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Information Structure and Glue

Mary Dalrymple


In languages with differential object marking, some objects are treated differently from others in terms of either casemarking or agreement. Dalrymple and Nikolaeva (2011) propose that variations in object casemarking or object agreement can often be explained by reference to information structure, a level of sentence structure grammar where propositions, as conceptual states of affairs, are structured in accordance with the informational value of sentence elements and contextual factors. Dalrymple and Nikolaeva present a theory of DOM which emphasises the role of information structure in the marking patterns of objects: marked objects are topical, while unmarked objects are nontopics.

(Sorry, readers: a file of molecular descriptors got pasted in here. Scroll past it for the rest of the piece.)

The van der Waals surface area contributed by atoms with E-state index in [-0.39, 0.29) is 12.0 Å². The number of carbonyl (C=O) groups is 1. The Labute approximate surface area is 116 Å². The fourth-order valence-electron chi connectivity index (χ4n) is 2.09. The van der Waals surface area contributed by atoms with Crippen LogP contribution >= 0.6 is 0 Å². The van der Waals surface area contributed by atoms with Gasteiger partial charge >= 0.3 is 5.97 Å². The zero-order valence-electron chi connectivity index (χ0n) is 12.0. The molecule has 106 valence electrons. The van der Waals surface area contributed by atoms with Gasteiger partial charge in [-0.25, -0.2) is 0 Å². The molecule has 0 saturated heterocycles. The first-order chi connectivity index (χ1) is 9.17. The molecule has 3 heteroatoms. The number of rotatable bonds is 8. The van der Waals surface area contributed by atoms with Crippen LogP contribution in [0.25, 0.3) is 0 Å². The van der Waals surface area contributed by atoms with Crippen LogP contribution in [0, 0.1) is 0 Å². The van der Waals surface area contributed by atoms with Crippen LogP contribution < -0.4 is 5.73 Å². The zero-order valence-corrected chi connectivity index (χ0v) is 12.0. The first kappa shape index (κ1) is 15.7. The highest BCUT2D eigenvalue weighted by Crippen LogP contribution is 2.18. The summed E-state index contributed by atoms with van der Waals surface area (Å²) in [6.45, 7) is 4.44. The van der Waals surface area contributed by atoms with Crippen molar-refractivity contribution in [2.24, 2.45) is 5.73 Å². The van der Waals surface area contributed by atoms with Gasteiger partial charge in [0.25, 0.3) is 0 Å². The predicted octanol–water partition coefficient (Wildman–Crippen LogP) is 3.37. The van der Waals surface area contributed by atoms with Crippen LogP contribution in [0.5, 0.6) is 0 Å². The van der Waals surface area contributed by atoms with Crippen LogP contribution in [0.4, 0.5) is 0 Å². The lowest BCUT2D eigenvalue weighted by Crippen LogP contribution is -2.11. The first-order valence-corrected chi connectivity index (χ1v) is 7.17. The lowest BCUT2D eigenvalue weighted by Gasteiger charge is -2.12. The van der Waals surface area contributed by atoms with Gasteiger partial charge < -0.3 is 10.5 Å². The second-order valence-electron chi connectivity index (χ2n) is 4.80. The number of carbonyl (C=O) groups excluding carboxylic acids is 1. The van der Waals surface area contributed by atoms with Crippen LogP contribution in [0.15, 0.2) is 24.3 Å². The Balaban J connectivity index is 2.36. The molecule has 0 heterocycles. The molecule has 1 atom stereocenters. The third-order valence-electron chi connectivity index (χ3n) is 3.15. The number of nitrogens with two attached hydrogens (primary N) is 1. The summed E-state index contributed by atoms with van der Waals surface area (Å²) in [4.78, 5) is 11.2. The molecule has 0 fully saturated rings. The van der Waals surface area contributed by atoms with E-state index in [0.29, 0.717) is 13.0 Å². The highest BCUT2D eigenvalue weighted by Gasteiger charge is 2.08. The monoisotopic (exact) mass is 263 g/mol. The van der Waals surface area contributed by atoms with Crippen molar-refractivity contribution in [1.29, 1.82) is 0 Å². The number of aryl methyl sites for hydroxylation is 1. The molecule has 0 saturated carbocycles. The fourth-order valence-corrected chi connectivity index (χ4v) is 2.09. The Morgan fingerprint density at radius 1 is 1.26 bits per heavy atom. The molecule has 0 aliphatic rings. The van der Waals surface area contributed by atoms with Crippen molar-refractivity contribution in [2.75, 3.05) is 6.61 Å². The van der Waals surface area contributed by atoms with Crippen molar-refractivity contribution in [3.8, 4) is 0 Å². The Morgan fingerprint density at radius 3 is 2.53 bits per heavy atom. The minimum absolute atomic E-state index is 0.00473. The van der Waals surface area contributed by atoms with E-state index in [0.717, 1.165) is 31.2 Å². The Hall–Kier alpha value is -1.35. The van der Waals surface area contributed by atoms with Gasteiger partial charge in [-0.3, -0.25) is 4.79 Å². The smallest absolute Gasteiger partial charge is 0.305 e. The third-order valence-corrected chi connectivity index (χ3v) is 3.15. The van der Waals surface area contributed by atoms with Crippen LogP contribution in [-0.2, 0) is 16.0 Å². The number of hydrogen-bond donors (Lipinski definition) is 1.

The content and representation of information structure and its relation to other grammatical levels has been a central focus of work in LFG for many years. LFG's modular architecture reflects the LFG view that language is structured into a number of nearly-independent grammatical modules; the projection architecture allows for different aspects of linguistic structure to be represented separately, and relations between levels to be clearly defined. Dalrymple and Nikolaeva (2011, chapter 4) present a new view of information structure which incorporates Mycock's (2009) insight that the traditional semantic structure of LFG, an important component of the "glue" approach to the syntax-semantics interface (Dalrymple 1999, 2001), plays a central role in representing information structure relations. Information structure partitions "glue"-style meaning contributions into the information-structure categories of TOPIC, FOCUS, BACKGROUND, and COMPLETIVE (Butt and King 1996, Choi 1999). This is accomplished by specification of the value of the semantic structure attribute DF for a meaning constructor as one of these categories; this specification can be made by any component of the grammar, including phrase structure configuration, prosody, and -- crucially for the analysis of differential object marking -- agreement and casemarking, which specifies agreeing and casemarked objects as TOPIC. The value of DF is then re-used as the information-structure attribute specifying the information-structure role of the meaning constructor. The result is an information-structure representation in which the value of the TOPIC attribute is the set of meaning constructors for the topical elements in the sentence, and similarly for the other information-structure roles.

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